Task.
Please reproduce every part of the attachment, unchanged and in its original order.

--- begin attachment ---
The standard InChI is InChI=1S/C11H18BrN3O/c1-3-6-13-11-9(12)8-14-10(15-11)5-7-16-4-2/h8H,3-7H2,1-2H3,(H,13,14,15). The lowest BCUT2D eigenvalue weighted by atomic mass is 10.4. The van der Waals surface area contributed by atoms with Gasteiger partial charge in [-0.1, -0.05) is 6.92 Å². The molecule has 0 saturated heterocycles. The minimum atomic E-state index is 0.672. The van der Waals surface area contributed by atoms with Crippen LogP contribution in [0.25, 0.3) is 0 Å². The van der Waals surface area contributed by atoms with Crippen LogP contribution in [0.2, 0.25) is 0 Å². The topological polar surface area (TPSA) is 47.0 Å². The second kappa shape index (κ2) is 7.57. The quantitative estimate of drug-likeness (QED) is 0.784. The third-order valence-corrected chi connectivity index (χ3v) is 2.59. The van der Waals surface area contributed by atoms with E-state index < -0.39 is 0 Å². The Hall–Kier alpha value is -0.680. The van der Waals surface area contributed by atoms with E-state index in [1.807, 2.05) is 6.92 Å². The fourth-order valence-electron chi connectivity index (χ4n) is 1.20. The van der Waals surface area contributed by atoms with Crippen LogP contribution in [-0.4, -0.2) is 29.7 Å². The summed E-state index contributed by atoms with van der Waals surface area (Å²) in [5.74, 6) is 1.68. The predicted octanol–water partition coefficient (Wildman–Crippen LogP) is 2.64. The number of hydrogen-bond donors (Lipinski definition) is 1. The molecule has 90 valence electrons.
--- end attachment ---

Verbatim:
The standard InChI is InChI=1S/C11H18BrN3O/c1-3-6-13-11-9(12)8-14-10(15-11)5-7-16-4-2/h8H,3-7H2,1-2H3,(H,13,14,15). The lowest BCUT2D eigenvalue weighted by atomic mass is 10.4. The van der Waals surface area contributed by atoms with Gasteiger partial charge in [-0.1, -0.05) is 6.92 Å². The molecule has 0 saturated heterocycles. The minimum atomic E-state index is 0.672. The van der Waals surface area contributed by atoms with Crippen LogP contribution in [0.25, 0.3) is 0 Å². The van der Waals surface area contributed by atoms with Crippen LogP contribution in [0.2, 0.25) is 0 Å². The topological polar surface area (TPSA) is 47.0 Å². The second kappa shape index (κ2) is 7.57. The quantitative estimate of drug-likeness (QED) is 0.784. The third-order valence-corrected chi connectivity index (χ3v) is 2.59. The van der Waals surface area contributed by atoms with E-state index < -0.39 is 0 Å². The Hall–Kier alpha value is -0.680. The van der Waals surface area contributed by atoms with E-state index in [1.807, 2.05) is 6.92 Å². The fourth-order valence-electron chi connectivity index (χ4n) is 1.20. The van der Waals surface area contributed by atoms with Crippen LogP contribution in [-0.4, -0.2) is 29.7 Å². The summed E-state index contributed by atoms with van der Waals surface area (Å²) in [5.74, 6) is 1.68. The predicted octanol–water partition coefficient (Wildman–Crippen LogP) is 2.64. The number of hydrogen-bond donors (Lipinski definition) is 1. The molecule has 90 valence electrons.